The Parish Council is the statutory body closest to the local population and the decisions it takes are in response to the community as a whole. The Parish Council must take note of and balance the needs of the different elements of the community to get the best results. The Parish Council as a body can decide to join in partnerships with other organisations and can also agree to serve on other bodies.

 

THE CLERK
The Clerk is employed by the Council to provide executive and administrative support and professional advice to the Council on its activities. The Clerk is not answerable to the individual councillors, or indeed to the Chairman. The Clerk is an independent and objective servant of the Council, recognises that the Council is responsible for all decisions, and takes instruction from the Council as a corporate body. In doing so the Clerk will not favour one Councillor, or group of Councillors, over another.
In law the title of ‘Proper Officer’ is used and the Council must appoint the officers it needs to carry out its duties. For finance the proper officer is known as the Responsible Finance Officer. In Hazlemere the Clerk holds this role.

The Clerk’s workload includes a broad range of activities which are set out in the Clerk’s job description. It also includes research into specific topics on behalf of Councillors in order to give them unbiased information.  The Clerk also advises the Council on:

  • Whether proposed decisions are lawful.
  • The way a decision is carried out.
  • Performance and financial impact on budget objectives.

The Clerk must keep up to date with developments in law and regulation that may affect the Parish Council.

 

THE CHAIRMAN
The Chairman of the Parish Council is a position of authority, responsible for ensuring that effective and lawful decisions are taken at Council meetings. Council must appoint a Chairman annually; the Chairman then signs a declaration of acceptance.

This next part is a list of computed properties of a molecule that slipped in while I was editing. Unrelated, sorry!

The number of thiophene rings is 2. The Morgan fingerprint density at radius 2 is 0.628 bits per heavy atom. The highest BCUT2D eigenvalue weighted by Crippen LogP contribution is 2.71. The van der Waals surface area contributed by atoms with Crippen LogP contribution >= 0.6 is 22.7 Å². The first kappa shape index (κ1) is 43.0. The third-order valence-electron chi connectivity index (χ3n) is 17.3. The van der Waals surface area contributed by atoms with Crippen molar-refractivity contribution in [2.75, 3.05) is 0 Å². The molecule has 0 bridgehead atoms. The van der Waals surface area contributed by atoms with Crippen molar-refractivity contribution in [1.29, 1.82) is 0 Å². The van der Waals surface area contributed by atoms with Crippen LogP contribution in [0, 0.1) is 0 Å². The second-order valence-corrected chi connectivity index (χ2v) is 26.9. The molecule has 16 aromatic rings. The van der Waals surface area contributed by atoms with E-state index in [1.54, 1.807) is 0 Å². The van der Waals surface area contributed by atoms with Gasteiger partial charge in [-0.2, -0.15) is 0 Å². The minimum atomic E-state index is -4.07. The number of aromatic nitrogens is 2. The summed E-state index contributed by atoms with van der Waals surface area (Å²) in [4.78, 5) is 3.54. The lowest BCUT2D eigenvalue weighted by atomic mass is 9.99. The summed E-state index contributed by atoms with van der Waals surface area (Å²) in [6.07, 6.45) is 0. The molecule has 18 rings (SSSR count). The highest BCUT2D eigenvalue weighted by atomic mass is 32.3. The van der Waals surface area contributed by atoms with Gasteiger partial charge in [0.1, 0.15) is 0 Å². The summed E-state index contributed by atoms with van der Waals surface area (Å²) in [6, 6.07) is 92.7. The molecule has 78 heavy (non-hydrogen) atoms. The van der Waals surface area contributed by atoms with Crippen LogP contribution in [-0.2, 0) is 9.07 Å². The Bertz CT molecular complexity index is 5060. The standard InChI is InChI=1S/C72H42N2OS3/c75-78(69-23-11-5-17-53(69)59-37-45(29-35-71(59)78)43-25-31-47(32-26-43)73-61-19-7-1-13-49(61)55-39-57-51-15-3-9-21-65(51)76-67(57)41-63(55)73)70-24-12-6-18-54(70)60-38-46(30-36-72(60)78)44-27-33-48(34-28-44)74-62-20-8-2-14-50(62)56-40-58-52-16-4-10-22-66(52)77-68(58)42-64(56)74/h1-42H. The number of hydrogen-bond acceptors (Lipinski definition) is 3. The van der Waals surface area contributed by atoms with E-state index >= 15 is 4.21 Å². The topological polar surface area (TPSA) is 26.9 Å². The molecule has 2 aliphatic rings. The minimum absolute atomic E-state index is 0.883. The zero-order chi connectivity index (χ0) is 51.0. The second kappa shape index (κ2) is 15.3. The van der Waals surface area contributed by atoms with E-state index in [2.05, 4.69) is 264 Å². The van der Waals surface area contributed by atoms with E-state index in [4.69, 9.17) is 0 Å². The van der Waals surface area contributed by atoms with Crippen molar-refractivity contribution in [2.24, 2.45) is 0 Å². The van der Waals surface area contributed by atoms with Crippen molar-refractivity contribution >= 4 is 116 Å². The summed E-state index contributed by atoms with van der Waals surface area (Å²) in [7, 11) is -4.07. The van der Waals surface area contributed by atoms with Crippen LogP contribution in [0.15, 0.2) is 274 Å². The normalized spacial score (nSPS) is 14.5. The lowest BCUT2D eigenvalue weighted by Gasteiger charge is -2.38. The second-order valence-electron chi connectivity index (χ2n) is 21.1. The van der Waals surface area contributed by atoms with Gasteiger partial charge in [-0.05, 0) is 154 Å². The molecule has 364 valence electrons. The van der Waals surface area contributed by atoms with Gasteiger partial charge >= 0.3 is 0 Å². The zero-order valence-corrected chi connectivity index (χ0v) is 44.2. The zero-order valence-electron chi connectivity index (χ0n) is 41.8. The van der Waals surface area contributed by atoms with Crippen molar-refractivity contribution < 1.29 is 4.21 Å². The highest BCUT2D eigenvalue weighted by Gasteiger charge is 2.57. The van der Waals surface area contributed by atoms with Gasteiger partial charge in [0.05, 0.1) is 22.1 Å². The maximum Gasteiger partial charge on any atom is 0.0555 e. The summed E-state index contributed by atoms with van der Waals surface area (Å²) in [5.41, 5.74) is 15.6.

The Chairman works in partnership with the Clerk to ensure that the Council is properly informed for making lawful decisions during meetings.  The Clerk is the legal signatory of the agenda with first say over its content. However the Clerk will always consult with the Chairman on agenda content.
The Chairman manages Council meetings under the guidance provided by the Council’s Standing Orders.  The Chairman’s role is to:

  • Ensure that discussions are kept moving.
  • Ensure that the meeting is not too lengthy.
  • Ensure that all Councillors are involved in discussions.
  • Ensure that Members keep to the business set out on the Agenda.
  • Ensure that decisions are made.

The Chairman has the casting vote, a personal vote as an ordinary Councillor, and in a tied vote the Chairman uses his second vote as a casting vote in order to achieve a decision. The Chairman cannot make a formal decision on behalf of the Council, and sometimes the Clerk has to decide whether the Chairman’s advice is lawful.

 

COUNCILLORS AS INDIVIDUALS
The Councillors may only act as a group voting on issues together. It is unlawful for an individual Councillor to make decisions on behalf of the Council. Their role as the electors’ elected representatives is to:

  • Suggest ideas.
  • Engage in constructive debate.
  • Comment on proposals to ensure the best outcome.
  • Vote in Council to enable the Council to reach decisions.

In this key role of representing electors they have a duty to respond to the needs and views of the community. A well run Parish Council will ensure that the decisions made by the Council, or its directives, are effectively carried out by the Clerk. They are also totally responsible as a group for ensuring that the financial operations of the council are in good order, and that the correct financial processes are in place and being applied.